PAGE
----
At the same time Cadence was talking about connecting verification engines together and some of the problems associated with this. The lunch session concentrated on software-driven verification, one of the most important verification technologies under development today.
The afternoon was spent talking to many vendors about a bunch of new product announcements, standards groups, such as the MIPI Alliance, and running roundtables that will appear here in the weeks to come.
The late afternoon reception was coupled with DAC’s first ever art show, which contained plots, thermal heat maps and other imagery created during construction of systems and chips. Semiconductor Engineering’s Ed Sperling was one of the judges and the winners will be announced on Wednesday. The day was completed with a raucous evening with Mentor Graphics who chose to provide a set of drum sticks for everyone on their tables for the entertainment after dinner and copious amounts of wine. Let’s just say that a lot of fun was had.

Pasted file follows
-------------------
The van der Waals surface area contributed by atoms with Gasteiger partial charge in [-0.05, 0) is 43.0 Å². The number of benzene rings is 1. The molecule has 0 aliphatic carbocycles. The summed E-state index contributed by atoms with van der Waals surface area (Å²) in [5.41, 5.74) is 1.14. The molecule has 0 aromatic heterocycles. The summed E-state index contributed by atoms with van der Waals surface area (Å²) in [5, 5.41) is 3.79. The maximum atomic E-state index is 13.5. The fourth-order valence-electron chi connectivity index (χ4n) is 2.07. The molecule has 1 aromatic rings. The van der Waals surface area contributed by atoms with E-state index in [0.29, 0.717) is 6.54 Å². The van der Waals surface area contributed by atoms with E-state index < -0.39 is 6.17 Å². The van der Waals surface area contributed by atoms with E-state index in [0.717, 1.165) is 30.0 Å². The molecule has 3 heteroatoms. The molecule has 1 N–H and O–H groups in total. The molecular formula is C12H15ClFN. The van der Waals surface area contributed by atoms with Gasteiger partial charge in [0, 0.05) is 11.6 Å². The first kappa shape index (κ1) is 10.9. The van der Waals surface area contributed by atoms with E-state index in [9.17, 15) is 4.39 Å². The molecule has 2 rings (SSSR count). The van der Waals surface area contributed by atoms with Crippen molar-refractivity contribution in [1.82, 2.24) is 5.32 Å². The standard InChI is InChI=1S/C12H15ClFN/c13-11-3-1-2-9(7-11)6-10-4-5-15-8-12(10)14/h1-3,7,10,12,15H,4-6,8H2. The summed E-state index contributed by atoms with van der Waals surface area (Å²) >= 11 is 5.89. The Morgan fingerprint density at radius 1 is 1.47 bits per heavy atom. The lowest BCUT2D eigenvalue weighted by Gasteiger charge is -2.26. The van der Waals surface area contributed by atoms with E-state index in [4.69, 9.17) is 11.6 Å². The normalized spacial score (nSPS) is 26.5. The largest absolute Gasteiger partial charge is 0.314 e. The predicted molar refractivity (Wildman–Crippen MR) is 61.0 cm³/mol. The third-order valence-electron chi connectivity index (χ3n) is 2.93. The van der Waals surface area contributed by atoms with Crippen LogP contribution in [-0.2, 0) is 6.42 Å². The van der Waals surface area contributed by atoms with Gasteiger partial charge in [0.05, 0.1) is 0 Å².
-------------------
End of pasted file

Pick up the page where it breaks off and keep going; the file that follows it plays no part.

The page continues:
DAC Day One
Is the glass half full or half empty? The same can be said of opportunities within EDA, but it depends which glasses you have on.
DAC Day Three
An action packed day at DAC where all extremes of the EDA problem space can be covered under one roof.
DAC Day Four
Art, a fire in the exhibit hall, risk management and team advice, car races and notions of open-source hardware.